Schools struggle to resume in-person classes
An intergovernmental organization warns the COVID pandemic’s interruption of childhood education could cost the U.S. economy more than $15 trillion over the next 80 years; Jonathan Serrie reports.
Senate Republicans' drastically scaled-back coronavirus legislation still made room for school-choice provisions that won praise from education reform advocates who have long pushed for competition for K-12 public schools.
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The $300 billion proposal Senate Majority Leader Mitch McConnell unveiled Tuesday provides at least $5 billion for programs that will better help children attend private schools. Three major provisions include establishing a federal education tax credit for two years, providing one-time emergency funding for education scholarships and allowing parents to tap 529 savings accounts for more choices, including homeschooling and private education expenses, for the next two years.
"It's a good step in the right direction around reframing how we prioritize education," Matt Frendewey, vice president of Yes Every Kid, an education reform organization, told Fox News. "It really raises the important question of 'why aren't we prioritizing funding students first rather than funding systems and institutions first, which is historically how we fund education in this country.'"
Democratic leadership already decried the school choice proposal as one of the bill's "poison pills." The American Federation for Teachers said the legislation will provide more tax breaks for the wealthy to send children to private schools while leaving public schools to suffer during the pandemic because of no additional funding for state and local governments and other provisions.
July 28, 2012: Randi Weingarten, president of the American Federation of Teachers, speaks at a convention in Detroit, Michigan. (Reuters)
"It's basically a tax break for the rich," Randi Weingarten, president of the American Federation of Teachers, told Fox News. "It doesn't help create the conditions that we need in public schools to ensure that they're safe."
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But Sen Ted Cruz, who believes school choice is the civil rights issue of the 21st century, touted the legislation for including several of his proposals to expand school choice.
"Now more than ever, families from all walks of life are seeing the need for real school choice," the Republican senator from Texas said. "If passed, this legislation will provide all families, of the over 50 million schoolchildren across America, with the flexibility and support they need to prevent their children from falling behind during these uncertain times."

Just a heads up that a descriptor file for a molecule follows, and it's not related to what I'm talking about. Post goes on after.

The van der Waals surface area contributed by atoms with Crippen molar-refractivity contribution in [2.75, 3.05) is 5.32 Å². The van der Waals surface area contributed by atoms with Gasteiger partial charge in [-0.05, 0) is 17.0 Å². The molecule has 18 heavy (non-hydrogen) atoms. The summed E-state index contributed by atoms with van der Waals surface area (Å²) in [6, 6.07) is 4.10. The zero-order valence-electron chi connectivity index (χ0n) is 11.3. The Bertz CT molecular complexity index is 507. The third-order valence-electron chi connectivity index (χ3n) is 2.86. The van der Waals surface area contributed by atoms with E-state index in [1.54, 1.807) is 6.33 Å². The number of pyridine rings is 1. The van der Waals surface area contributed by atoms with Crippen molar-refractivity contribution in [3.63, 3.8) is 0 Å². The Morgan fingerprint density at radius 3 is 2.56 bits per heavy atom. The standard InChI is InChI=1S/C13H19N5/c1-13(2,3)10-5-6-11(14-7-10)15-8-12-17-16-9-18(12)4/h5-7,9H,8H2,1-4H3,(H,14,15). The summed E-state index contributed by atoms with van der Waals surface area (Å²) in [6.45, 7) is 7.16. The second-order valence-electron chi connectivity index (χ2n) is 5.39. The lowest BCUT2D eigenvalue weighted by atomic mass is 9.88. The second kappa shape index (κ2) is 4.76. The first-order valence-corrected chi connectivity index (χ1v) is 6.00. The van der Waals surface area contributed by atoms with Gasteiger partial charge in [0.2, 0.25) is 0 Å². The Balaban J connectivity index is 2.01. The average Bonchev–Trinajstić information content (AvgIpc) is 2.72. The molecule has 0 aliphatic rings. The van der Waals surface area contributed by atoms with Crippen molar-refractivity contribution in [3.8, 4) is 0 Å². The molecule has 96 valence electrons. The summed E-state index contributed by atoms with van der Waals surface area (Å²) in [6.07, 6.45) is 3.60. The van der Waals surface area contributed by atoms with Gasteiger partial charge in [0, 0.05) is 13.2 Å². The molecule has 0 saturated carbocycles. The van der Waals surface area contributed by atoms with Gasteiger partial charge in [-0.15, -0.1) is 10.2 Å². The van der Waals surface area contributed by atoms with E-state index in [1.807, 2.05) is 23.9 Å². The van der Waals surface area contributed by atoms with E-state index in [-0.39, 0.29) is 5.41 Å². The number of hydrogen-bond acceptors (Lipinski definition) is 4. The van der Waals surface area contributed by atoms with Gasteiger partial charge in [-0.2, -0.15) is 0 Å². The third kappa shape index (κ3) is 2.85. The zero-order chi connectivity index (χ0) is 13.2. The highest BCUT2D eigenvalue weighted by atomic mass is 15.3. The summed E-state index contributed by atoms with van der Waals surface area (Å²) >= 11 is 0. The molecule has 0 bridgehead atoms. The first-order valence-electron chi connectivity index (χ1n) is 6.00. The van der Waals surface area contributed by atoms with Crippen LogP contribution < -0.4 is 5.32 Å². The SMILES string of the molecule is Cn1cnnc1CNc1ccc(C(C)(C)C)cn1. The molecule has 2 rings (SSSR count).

Frendewey, the education reform advocate, wished Congress would go even further. He helped form a coalition of more than 70 organizations at www.fundeverykid.com to call on the government to fund education through students rather than school institutions, which would give families the option to use that funding for private schooling.
U.S. Senator Ted Cruz (R-TX) asks a question during an oversight hearing held by the U.S. Senate Commerce, Science, and Transportation Committee to examine the Federal Communications Commission (FCC) last month. (Jonathan Newton/Pool via REUTERS)
"I think we could really do more to help families, and I hope that Congress continues to examine those," Frendewey said.
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The legislation is up for a procedural vote on Thursday. The main school-choice provisions are:
— Expansion of 529 plans that would allow parents at K-12 public, private or religious schools to use the education savings accounts for two years to afford additional education expenses such as homeschooling, tutoring, and educational therapies for students with disabilities.
– Giving parents more choice of schools by providing one-time, emergency funding for scholarship granting-organizations (SGOs) in each state for students to use for qualified education expenses, such as private school tuition and home-schooling expenses.
— Establishing federal education tax credits for two years to encourage individuals and businesses to donate to nonprofit scholarship funds, which would expand elementary, secondary, and vocational education choices for students. The tax credit would be worth up to $5 billion annually.
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